Texas A&M University Superfund Center DMAC has implemented a rigorous system for quality assurance of research resources, data and results. In addition, the Core offers a number of unique high-dimensional analysis approaches that allow for exploration of the linkages between environmental exposure and adverse health effects data on both individual chemicals and mixtures.
“Our Center’s focus on disaster research response creates a number of challenges with data management and analysis,” said Ivan Rusyn, Center Director and University Professor at Texas A&M University School of Veterinary Medicine and Biomedical Sciences. “The analytical solutions, focus on rigorous quality assurance and training are contributing not only to the success of our own projects, but benefit the larger environmental science community and our community and government partners.”
While each Center has unique strengths in data management and analysis, the summit identified a number of areas where the Centers can work together to leverage their strengths and to promote rigorous, open and collaborative environmental health science.
Dr. Matthew Campen (University of New Mexico) further pointed out, “Many of our graduate students and postdoctoral fellows could benefit from the combined expertise and tools the three programs have to offer. The diversity of research focus and applied data science approaches can create a more complete experience for our trainees.”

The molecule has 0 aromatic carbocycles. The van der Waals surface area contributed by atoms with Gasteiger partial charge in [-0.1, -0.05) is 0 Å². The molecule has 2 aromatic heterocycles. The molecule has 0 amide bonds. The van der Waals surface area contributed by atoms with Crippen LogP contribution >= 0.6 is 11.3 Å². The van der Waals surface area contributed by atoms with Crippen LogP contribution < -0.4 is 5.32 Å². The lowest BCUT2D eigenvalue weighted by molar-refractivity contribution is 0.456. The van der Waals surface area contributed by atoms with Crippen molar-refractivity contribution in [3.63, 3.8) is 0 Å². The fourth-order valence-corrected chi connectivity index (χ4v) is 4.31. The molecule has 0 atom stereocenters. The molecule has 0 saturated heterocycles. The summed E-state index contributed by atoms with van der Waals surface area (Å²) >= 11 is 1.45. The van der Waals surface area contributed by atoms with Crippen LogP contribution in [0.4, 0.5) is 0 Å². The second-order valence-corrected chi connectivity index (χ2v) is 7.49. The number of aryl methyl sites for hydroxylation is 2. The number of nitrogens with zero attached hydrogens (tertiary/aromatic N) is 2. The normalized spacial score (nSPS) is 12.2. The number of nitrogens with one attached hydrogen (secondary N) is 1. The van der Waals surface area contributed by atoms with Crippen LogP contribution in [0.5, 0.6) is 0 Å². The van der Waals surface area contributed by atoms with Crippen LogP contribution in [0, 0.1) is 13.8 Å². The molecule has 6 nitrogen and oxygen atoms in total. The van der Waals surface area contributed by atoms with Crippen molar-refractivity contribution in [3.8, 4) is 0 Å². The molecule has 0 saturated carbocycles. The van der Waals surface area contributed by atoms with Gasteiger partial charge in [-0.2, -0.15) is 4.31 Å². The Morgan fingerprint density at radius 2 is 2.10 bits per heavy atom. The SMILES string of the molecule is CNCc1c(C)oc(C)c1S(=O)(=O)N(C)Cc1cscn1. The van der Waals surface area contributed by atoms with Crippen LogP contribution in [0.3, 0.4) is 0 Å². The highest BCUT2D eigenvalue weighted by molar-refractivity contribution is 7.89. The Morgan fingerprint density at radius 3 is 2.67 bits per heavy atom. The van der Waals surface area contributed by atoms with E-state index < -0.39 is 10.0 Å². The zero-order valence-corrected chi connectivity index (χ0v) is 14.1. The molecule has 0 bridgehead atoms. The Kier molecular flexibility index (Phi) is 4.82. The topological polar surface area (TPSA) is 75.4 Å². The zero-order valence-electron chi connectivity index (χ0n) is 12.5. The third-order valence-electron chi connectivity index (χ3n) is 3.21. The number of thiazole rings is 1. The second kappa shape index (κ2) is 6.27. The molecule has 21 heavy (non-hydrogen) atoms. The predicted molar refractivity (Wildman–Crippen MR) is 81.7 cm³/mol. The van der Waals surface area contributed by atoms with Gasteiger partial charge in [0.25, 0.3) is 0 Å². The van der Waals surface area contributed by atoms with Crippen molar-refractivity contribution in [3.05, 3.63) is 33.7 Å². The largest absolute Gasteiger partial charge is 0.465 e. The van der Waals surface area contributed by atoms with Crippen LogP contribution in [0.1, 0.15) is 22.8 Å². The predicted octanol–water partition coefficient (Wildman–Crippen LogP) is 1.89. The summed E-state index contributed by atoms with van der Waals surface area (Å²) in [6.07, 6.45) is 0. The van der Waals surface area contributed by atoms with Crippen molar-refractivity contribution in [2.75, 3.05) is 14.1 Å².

The Centers agreed to create a Southwest Superfund Consortium in Data Science, a mutually beneficial partnership where each Center’s DMAC agreed to establish communities of practice in data management/data science that deliver cross-center training, provide expert consultations, and share approaches and tools.
Short- to medium-term priorities for the Consortium will be in the areas of data privacy and security, quality assurance, geospatial data visualization and modeling, expanding the utilization of CyVerse in the environmental science and engineering projects, and training in open data science tools.
While ambitious, the Consortium anticipates that these activities will not only create cross-Center collaborations and efficiencies, but also ultimately result in enhanced solutions to environmental health issues that are plaguing a number of indigenous and environmental justice communities across the Southwestern United States.
As noted by the Texas A&M Center’s Deputy Director, Weihsueh Chiu, “While there are of course differences across Centers, such as the more rural focus of UA and UNM compared to the more urban focus of TAMU, we believe the cross-fertilization of data science approaches across our centers will create synergies that ‘lift all boats’ in addressing the critical environmental health issues facing these communities.”